University of Cambridge > Talks.cam > The COVID-19 pandemic: Impact on thinking and practice in some key sectors going forward > COVID-19 and its influence on knowledge, skills and health

COVID-19 and its influence on knowledge, skills and health

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  • UserProfessor Tamsin Ford, Department of Psychiatry; Dr Caroline Trotter, Departments of Veterinary Medicine and Pathology; Professor Paul Tracey, Judge Business School; Professor Ricardo Sabates Aysa, Faculty of Education
  • ClockThursday 26 November 2020, 18:00-19:30
  • HouseOnline.

If you have a question about this talk, please contact Aldabra Stoddart.

Please register via https://www.hughes.cam.ac.uk/hhevents/the-covid19-pandemic-impact-on-thinking-and-practice-in-some-key-sectors-26-nov/

The Bridge at Hughes Hall presents a series of four online panel and audience discussions.

The COVID -19 pandemic has impacted broadly on the ecosystems in which we are working, affecting knowledge, skills, mental health, relationships and other important aspects of our daily lives. In this event we take a cross-disciplinary look at how COVID -19 has impacted particularly on knowledge, skills and health and we ask a panel of experts to reflect on the following questions:

  • What have been the major impacts of COVID -19 in terms of knowledge or skill formation as well as health?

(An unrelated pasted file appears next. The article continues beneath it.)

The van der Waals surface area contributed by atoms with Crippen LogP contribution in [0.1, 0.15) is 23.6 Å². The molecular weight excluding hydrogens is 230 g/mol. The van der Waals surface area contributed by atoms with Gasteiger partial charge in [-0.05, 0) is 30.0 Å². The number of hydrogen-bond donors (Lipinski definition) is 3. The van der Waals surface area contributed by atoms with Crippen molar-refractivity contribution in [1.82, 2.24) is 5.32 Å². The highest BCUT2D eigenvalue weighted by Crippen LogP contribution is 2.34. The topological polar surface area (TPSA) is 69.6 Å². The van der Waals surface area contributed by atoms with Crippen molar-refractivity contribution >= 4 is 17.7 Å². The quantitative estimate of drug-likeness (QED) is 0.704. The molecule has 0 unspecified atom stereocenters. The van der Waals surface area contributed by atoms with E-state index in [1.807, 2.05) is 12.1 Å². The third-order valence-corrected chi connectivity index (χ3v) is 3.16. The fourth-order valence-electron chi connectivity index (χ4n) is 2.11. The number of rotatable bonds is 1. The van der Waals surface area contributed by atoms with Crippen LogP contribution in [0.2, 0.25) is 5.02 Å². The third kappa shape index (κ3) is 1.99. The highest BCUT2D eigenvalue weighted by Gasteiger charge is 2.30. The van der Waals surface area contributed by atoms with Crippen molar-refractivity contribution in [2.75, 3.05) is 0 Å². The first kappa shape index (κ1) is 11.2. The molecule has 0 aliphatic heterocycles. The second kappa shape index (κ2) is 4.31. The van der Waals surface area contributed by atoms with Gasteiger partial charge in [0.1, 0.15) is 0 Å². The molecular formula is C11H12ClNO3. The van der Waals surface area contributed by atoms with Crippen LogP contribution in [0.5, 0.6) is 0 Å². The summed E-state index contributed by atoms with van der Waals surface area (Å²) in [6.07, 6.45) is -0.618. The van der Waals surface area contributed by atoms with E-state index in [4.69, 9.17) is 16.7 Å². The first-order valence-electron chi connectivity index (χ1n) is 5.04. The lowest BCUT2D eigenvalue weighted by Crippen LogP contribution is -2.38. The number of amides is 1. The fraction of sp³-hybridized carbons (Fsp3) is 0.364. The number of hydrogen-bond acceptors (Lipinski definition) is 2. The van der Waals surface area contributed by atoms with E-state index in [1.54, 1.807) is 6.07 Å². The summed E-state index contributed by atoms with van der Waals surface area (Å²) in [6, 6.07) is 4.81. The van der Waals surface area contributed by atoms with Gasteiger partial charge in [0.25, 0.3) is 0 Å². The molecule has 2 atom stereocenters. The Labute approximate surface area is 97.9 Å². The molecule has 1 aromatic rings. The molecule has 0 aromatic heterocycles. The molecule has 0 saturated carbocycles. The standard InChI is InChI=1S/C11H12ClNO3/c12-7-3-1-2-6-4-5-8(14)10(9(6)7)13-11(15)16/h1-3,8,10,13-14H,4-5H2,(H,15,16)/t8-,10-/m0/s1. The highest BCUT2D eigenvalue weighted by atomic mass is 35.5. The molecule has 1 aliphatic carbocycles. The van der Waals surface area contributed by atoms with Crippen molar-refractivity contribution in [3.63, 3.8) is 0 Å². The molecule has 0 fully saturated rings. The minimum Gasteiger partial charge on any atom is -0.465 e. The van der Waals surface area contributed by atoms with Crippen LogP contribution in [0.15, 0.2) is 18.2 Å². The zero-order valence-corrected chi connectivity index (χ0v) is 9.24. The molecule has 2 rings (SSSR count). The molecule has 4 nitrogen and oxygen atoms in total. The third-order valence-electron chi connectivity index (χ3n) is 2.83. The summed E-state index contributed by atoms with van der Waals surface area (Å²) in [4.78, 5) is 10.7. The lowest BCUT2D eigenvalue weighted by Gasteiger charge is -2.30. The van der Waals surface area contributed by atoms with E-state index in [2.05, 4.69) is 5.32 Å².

• What are the main equity issues raised by COVID -19 within your area of research?
  • How has the system in which your work is embedded responded to the COVID -19 crisis to minimise its impacts on knowledge, skills or health?
  • What are the strategies in moving forward to make the system more resilient to Global Health challenges?
  • What are some of the key areas of research in moving forward?

Speakers:

  • Professor Tamsin Ford, Department of Psychiatry
  • Dr Caroline Trotter, Departments of Veterinary Medicine and Pathology
  • Professor Paul Tracey, Judge Business School
  • Professor Ricardo Sabates Aysa, Faculty of Education

The format will be a moderated panel discussion (30 minutes) where each panellist will introduce a question or sub-theme with a short address to which other panellists can respond with questions and comments that provide further insights. After the panel discussion, all people attending will join one of a range of breakout rooms with one of the panellists for further discussion (20 minutes) on their sub-theme. In the final plenary session, the outcome of the discussions in each breakout group will be shared to identify where intersections and opportunities for future research or impact may exist.

This meeting is open to both members and non members of Hughes Hall.

This talk is part of the The COVID-19 pandemic: Impact on thinking and practice in some key sectors going forward series.

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